Path of Vision; pocket essays of East and West/Part Second, 4

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Path of Vision; pocket essays of East and West by Ameen Rihani
Part Second
IV. Over Ancient Babylon


IV


OVER ANCIENT BABYLON


FROM Aleppo to the City of the Abbaside Khalifs, over ancient Babylon and Nineveh!—O seers of Chaldea, did you ever behold this in your visions,—did you ever read of it in your book of stars?

Indeed, the railroad and the aeroplane are rumbling to-day over buried Babylon. And in the golden silence of the desert the modern capitalist, after the Man of Neishapur, will sing,

Awake! for steam is scattering to flight
The Beduin tribes into eternal night.

For after all, Nineveh and Babylon might only be asleep. To be sure, wherever there are streams of opalescent water, human life is imperishable, immortal. But sleep is often mistaken for death; and the apoplexy of a nation is of longer duration than that of an individual. Under the magic wand of modern industrialism, therefore, Babylon and Nineveh might rise again and put Paris and New York to shame. No; they might rise and help to bring the better mind of Europe nearer to the East and the purer soul of India nearer to the West : they might become the connecting link between the Orient and the Occident of the future. Geographically, this is logical; historically, it is possible. Meanwhile, the idealists in both continents, the proclaimers of the confederation of the world, may go on dreaming; and Capital, the pioneer of the children of dreams, will sing in the valley of the Euphrates the song of the dawn of industry.

Awake! for steam is scattering to flight
The caravans into eternal night.

And along with them, perhaps, the poetry of the Arab and his horse. But this lament over the passing of the poet might not be wholly justified. For after the nations of the past are resuscitated, after the work of creation, lasting six days or six centuries, is performed, Capital will want to rest and be entertained. She will welcome again the poet; she will build temples to his Muse. At present, however, the bard must not hover on the horizon of Capital. We must forge ahead. Nothing in the way is sacred.

The Young Turks themselves once spent a few piasters in this business of redemption. They tried to mow down the Arabs to pave the way for the European steam engine. Now the English are conspiring against the lethal but sacred lethargy of the Euphrates. They will dam the river to bless its valley. They will mutilate it, chop it into pools, so to speak, and cage its currents in canals and ditches to make them sing in the wilderness the song of plenty. Indeed, there is a kind of poetry, deep and elemental as Ossian's, even in the achievements of science, even in the mechanical marvels of engineering. We live in an age, which, in its vast inclusions at least, is the most poetic of all ages. No nation, however far removed from the pivot of its dynamic influence, no people, however stolid and hidebound, is free to shake off its thrall or to reject its boon. A truth or a fallacy uttered in London is echoed the following day in Baghdad; an idea born in New York soon captures the mind of Damascus; a discovery made in Paris benefits even the silk worms in the shadow of the Lebanon cedars. A marvellous thing this civilization, even to a sophisticated Oriental, who revels in its romance, which the scribes translate from the columns of the American and European newspapers, as he would in the Arabian Nights. Indeed, those who produced the Arabian Nights are to him incarnate in the makers of our civilization. Therefore—but let the logician draw his own conclusions. This international game of Give and Take is as baffling as any other. To lose in it is to gain, and vice versa.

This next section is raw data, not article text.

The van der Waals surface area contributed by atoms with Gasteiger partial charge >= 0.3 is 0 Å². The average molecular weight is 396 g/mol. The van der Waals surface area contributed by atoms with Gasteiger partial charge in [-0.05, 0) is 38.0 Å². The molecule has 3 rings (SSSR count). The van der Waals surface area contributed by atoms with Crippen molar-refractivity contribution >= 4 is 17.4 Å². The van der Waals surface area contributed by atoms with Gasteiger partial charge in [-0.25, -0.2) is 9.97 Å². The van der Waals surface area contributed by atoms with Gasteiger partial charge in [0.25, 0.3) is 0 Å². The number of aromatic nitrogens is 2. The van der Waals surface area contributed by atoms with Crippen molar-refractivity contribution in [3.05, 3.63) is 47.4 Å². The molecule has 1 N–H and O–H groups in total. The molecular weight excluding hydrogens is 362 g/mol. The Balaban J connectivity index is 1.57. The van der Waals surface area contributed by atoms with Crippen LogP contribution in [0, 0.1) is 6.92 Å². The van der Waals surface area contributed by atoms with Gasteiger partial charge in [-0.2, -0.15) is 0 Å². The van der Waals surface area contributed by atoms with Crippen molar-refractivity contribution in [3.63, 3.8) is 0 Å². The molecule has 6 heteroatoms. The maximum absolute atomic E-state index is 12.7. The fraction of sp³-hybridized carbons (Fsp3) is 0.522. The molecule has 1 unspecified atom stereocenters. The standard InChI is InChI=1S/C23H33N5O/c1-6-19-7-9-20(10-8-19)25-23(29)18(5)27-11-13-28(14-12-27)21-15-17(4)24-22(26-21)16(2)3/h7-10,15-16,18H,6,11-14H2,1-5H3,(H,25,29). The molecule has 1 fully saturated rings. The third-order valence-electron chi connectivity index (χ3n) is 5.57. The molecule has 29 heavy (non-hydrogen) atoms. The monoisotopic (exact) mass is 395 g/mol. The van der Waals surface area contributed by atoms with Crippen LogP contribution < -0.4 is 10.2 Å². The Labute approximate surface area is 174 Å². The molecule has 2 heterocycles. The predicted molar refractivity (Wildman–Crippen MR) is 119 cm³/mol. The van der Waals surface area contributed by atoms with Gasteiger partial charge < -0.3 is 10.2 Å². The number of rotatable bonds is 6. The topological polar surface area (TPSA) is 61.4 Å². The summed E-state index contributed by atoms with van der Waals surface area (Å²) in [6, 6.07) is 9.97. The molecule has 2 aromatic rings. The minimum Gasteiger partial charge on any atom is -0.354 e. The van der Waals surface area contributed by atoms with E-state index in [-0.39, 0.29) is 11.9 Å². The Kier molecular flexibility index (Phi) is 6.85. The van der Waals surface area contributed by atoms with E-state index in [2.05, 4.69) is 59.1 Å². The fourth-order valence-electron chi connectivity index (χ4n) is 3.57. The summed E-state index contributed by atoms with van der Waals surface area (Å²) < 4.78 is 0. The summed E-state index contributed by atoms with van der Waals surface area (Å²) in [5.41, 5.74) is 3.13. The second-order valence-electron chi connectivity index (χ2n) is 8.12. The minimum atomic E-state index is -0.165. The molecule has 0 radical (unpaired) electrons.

If the poet of Baghdad realized this, he would not waste his soul in lamentations over buried kingdoms.—O Babylon, Europe is desecrating thy sacred dust. O Nineveh, the Franks have come to mock at thy past. Over thy palaces, O Samiramis, over thy grave, O Belshazzar—but let the poet of Baghdad sit upon the highway and lament. The train will soon be coming.